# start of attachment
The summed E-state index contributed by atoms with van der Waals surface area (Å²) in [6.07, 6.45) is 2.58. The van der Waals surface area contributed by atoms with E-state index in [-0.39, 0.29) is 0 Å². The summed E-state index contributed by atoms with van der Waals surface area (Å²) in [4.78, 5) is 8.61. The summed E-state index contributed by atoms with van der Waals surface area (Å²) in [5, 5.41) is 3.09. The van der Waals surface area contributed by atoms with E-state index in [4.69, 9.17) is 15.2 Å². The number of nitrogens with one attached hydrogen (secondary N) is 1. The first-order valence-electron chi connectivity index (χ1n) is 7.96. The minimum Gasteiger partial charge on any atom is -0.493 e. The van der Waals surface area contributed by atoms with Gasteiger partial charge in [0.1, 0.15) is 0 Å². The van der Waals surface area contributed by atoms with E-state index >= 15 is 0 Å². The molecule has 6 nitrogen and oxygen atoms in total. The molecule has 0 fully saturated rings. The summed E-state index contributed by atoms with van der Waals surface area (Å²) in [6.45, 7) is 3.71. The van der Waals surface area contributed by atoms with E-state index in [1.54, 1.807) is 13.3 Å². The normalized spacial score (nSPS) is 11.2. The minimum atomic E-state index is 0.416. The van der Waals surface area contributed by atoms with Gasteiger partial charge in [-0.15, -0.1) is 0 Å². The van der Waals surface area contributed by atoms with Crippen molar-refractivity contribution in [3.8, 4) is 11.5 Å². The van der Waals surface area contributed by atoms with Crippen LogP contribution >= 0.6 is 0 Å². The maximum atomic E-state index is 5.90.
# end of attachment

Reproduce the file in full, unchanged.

The summed E-state index contributed by atoms with van der Waals surface area (Å²) in [6.07, 6.45) is 2.58. The van der Waals surface area contributed by atoms with E-state index in [-0.39, 0.29) is 0 Å². The summed E-state index contributed by atoms with van der Waals surface area (Å²) in [4.78, 5) is 8.61. The summed E-state index contributed by atoms with van der Waals surface area (Å²) in [5, 5.41) is 3.09. The van der Waals surface area contributed by atoms with E-state index in [4.69, 9.17) is 15.2 Å². The number of nitrogens with one attached hydrogen (secondary N) is 1. The first-order valence-electron chi connectivity index (χ1n) is 7.96. The minimum Gasteiger partial charge on any atom is -0.493 e. The van der Waals surface area contributed by atoms with Gasteiger partial charge in [0.1, 0.15) is 0 Å². The van der Waals surface area contributed by atoms with E-state index >= 15 is 0 Å². The molecule has 6 nitrogen and oxygen atoms in total. The molecule has 0 fully saturated rings. The summed E-state index contributed by atoms with van der Waals surface area (Å²) in [6.45, 7) is 3.71. The van der Waals surface area contributed by atoms with E-state index in [1.54, 1.807) is 13.3 Å². The normalized spacial score (nSPS) is 11.2. The minimum atomic E-state index is 0.416. The van der Waals surface area contributed by atoms with Gasteiger partial charge in [-0.15, -0.1) is 0 Å². The van der Waals surface area contributed by atoms with Crippen molar-refractivity contribution in [3.8, 4) is 11.5 Å². The van der Waals surface area contributed by atoms with Crippen LogP contribution >= 0.6 is 0 Å². The maximum atomic E-state index is 5.90.